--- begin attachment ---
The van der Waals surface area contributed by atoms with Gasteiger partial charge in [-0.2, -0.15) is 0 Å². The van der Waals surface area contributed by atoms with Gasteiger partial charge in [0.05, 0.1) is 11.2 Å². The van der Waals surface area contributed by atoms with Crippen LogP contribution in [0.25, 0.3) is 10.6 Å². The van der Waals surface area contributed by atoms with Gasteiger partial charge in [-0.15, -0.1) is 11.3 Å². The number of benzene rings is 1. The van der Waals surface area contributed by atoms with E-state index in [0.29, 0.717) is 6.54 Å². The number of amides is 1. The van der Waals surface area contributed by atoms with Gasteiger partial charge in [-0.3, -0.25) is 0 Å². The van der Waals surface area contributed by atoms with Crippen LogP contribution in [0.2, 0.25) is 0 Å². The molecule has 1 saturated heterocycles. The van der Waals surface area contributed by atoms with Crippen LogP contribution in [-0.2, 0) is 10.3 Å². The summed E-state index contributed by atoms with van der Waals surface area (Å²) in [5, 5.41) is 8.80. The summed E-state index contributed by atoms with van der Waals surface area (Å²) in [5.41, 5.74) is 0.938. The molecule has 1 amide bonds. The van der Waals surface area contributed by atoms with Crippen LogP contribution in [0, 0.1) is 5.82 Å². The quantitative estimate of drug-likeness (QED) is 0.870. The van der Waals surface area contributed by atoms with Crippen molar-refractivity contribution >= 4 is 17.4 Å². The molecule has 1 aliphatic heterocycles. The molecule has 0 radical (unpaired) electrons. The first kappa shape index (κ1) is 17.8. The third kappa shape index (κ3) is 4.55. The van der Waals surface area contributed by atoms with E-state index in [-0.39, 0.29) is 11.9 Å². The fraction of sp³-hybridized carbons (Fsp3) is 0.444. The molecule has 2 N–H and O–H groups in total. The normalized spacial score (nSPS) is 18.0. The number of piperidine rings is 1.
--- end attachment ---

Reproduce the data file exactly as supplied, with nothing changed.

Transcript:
The van der Waals surface area contributed by atoms with Gasteiger partial charge in [-0.2, -0.15) is 0 Å². The van der Waals surface area contributed by atoms with Gasteiger partial charge in [0.05, 0.1) is 11.2 Å². The van der Waals surface area contributed by atoms with Crippen LogP contribution in [0.25, 0.3) is 10.6 Å². The van der Waals surface area contributed by atoms with Gasteiger partial charge in [-0.15, -0.1) is 11.3 Å². The number of benzene rings is 1. The van der Waals surface area contributed by atoms with E-state index in [0.29, 0.717) is 6.54 Å². The number of amides is 1. The van der Waals surface area contributed by atoms with Gasteiger partial charge in [-0.3, -0.25) is 0 Å². The van der Waals surface area contributed by atoms with Crippen LogP contribution in [0.2, 0.25) is 0 Å². The molecule has 1 saturated heterocycles. The van der Waals surface area contributed by atoms with Crippen LogP contribution in [-0.2, 0) is 10.3 Å². The summed E-state index contributed by atoms with van der Waals surface area (Å²) in [5, 5.41) is 8.80. The summed E-state index contributed by atoms with van der Waals surface area (Å²) in [5.41, 5.74) is 0.938. The molecule has 1 amide bonds. The van der Waals surface area contributed by atoms with Crippen LogP contribution in [0, 0.1) is 5.82 Å². The quantitative estimate of drug-likeness (QED) is 0.870. The van der Waals surface area contributed by atoms with Crippen molar-refractivity contribution >= 4 is 17.4 Å². The molecule has 1 aliphatic heterocycles. The molecule has 0 radical (unpaired) electrons. The first kappa shape index (κ1) is 17.8. The third kappa shape index (κ3) is 4.55. The van der Waals surface area contributed by atoms with E-state index in [-0.39, 0.29) is 11.9 Å². The fraction of sp³-hybridized carbons (Fsp3) is 0.444. The molecule has 2 N–H and O–H groups in total. The normalized spacial score (nSPS) is 18.0. The number of piperidine rings is 1.